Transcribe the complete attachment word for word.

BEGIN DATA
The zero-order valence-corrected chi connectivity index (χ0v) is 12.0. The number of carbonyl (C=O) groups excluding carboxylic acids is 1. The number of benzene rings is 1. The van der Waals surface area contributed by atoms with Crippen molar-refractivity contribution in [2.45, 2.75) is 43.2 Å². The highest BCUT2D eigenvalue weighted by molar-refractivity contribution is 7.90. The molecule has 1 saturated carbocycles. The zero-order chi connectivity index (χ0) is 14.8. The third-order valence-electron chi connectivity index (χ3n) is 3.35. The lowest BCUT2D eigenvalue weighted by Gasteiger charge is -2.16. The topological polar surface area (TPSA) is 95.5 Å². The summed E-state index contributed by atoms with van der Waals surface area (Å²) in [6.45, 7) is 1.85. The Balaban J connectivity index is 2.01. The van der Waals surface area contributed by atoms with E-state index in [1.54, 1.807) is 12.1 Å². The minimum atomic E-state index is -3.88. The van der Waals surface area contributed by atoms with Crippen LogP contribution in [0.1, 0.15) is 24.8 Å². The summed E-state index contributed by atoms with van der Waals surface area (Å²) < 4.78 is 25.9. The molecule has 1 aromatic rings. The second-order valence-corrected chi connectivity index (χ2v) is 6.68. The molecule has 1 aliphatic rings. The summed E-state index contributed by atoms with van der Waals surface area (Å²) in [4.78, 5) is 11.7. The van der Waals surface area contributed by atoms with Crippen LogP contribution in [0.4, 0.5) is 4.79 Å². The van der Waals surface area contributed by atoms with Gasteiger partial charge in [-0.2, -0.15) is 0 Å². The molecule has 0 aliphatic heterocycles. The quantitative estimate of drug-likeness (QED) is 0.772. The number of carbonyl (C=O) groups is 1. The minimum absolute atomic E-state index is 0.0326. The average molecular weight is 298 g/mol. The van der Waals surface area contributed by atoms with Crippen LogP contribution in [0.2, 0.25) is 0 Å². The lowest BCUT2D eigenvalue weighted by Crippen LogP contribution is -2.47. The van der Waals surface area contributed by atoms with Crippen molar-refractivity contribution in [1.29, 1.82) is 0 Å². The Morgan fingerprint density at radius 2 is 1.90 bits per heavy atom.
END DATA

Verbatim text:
The zero-order valence-corrected chi connectivity index (χ0v) is 12.0. The number of carbonyl (C=O) groups excluding carboxylic acids is 1. The number of benzene rings is 1. The van der Waals surface area contributed by atoms with Crippen molar-refractivity contribution in [2.45, 2.75) is 43.2 Å². The highest BCUT2D eigenvalue weighted by molar-refractivity contribution is 7.90. The molecule has 1 saturated carbocycles. The zero-order chi connectivity index (χ0) is 14.8. The third-order valence-electron chi connectivity index (χ3n) is 3.35. The lowest BCUT2D eigenvalue weighted by Gasteiger charge is -2.16. The topological polar surface area (TPSA) is 95.5 Å². The summed E-state index contributed by atoms with van der Waals surface area (Å²) in [6.45, 7) is 1.85. The Balaban J connectivity index is 2.01. The van der Waals surface area contributed by atoms with E-state index in [1.54, 1.807) is 12.1 Å². The minimum atomic E-state index is -3.88. The van der Waals surface area contributed by atoms with Crippen LogP contribution in [0.1, 0.15) is 24.8 Å². The summed E-state index contributed by atoms with van der Waals surface area (Å²) < 4.78 is 25.9. The molecule has 1 aromatic rings. The second-order valence-corrected chi connectivity index (χ2v) is 6.68. The molecule has 1 aliphatic rings. The summed E-state index contributed by atoms with van der Waals surface area (Å²) in [4.78, 5) is 11.7. The van der Waals surface area contributed by atoms with Crippen LogP contribution in [0.4, 0.5) is 4.79 Å². The van der Waals surface area contributed by atoms with Gasteiger partial charge in [-0.2, -0.15) is 0 Å². The molecule has 0 aliphatic heterocycles. The quantitative estimate of drug-likeness (QED) is 0.772. The number of carbonyl (C=O) groups is 1. The minimum absolute atomic E-state index is 0.0326. The average molecular weight is 298 g/mol. The van der Waals surface area contributed by atoms with Crippen LogP contribution in [0.2, 0.25) is 0 Å². The lowest BCUT2D eigenvalue weighted by Crippen LogP contribution is -2.47. The van der Waals surface area contributed by atoms with Crippen molar-refractivity contribution in [1.29, 1.82) is 0 Å². The Morgan fingerprint density at radius 2 is 1.90 bits per heavy atom.